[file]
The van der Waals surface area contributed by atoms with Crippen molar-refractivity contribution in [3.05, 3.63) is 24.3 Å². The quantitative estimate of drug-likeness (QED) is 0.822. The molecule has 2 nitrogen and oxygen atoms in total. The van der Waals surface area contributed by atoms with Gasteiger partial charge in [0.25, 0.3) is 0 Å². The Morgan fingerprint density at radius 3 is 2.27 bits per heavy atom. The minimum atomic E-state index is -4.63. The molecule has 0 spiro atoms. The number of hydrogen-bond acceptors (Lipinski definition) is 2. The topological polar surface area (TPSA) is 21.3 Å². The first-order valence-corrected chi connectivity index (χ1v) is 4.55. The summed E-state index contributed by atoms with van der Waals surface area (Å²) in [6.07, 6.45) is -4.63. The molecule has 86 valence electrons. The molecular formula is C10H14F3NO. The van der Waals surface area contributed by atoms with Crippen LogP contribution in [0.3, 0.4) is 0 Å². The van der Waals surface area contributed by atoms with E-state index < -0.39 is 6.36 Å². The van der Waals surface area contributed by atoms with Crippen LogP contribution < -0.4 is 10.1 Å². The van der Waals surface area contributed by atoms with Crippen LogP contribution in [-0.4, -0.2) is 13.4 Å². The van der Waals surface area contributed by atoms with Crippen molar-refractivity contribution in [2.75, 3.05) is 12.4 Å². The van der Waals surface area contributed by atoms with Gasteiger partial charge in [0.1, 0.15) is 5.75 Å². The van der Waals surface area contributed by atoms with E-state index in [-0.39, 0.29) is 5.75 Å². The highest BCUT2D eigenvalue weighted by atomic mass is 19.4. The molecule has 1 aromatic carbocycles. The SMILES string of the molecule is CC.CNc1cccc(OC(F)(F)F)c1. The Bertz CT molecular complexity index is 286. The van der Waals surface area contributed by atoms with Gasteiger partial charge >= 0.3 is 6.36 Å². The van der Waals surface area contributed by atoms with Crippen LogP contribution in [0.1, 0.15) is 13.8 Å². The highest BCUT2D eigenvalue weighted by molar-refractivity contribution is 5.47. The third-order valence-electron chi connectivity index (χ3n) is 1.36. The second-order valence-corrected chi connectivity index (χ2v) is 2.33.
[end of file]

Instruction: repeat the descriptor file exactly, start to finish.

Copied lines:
The van der Waals surface area contributed by atoms with Crippen molar-refractivity contribution in [3.05, 3.63) is 24.3 Å². The quantitative estimate of drug-likeness (QED) is 0.822. The molecule has 2 nitrogen and oxygen atoms in total. The van der Waals surface area contributed by atoms with Gasteiger partial charge in [0.25, 0.3) is 0 Å². The Morgan fingerprint density at radius 3 is 2.27 bits per heavy atom. The minimum atomic E-state index is -4.63. The molecule has 0 spiro atoms. The number of hydrogen-bond acceptors (Lipinski definition) is 2. The topological polar surface area (TPSA) is 21.3 Å². The first-order valence-corrected chi connectivity index (χ1v) is 4.55. The summed E-state index contributed by atoms with van der Waals surface area (Å²) in [6.07, 6.45) is -4.63. The molecule has 86 valence electrons. The molecular formula is C10H14F3NO. The van der Waals surface area contributed by atoms with Crippen LogP contribution in [0.3, 0.4) is 0 Å². The van der Waals surface area contributed by atoms with E-state index < -0.39 is 6.36 Å². The van der Waals surface area contributed by atoms with Crippen LogP contribution < -0.4 is 10.1 Å². The van der Waals surface area contributed by atoms with Crippen LogP contribution in [-0.4, -0.2) is 13.4 Å². The van der Waals surface area contributed by atoms with Crippen molar-refractivity contribution in [2.75, 3.05) is 12.4 Å². The van der Waals surface area contributed by atoms with Gasteiger partial charge in [0.1, 0.15) is 5.75 Å². The van der Waals surface area contributed by atoms with E-state index in [-0.39, 0.29) is 5.75 Å². The highest BCUT2D eigenvalue weighted by atomic mass is 19.4. The molecule has 1 aromatic carbocycles. The SMILES string of the molecule is CC.CNc1cccc(OC(F)(F)F)c1. The Bertz CT molecular complexity index is 286. The van der Waals surface area contributed by atoms with Gasteiger partial charge >= 0.3 is 6.36 Å². The van der Waals surface area contributed by atoms with Crippen LogP contribution in [0.1, 0.15) is 13.8 Å². The highest BCUT2D eigenvalue weighted by molar-refractivity contribution is 5.47. The third-order valence-electron chi connectivity index (χ3n) is 1.36. The second-order valence-corrected chi connectivity index (χ2v) is 2.33.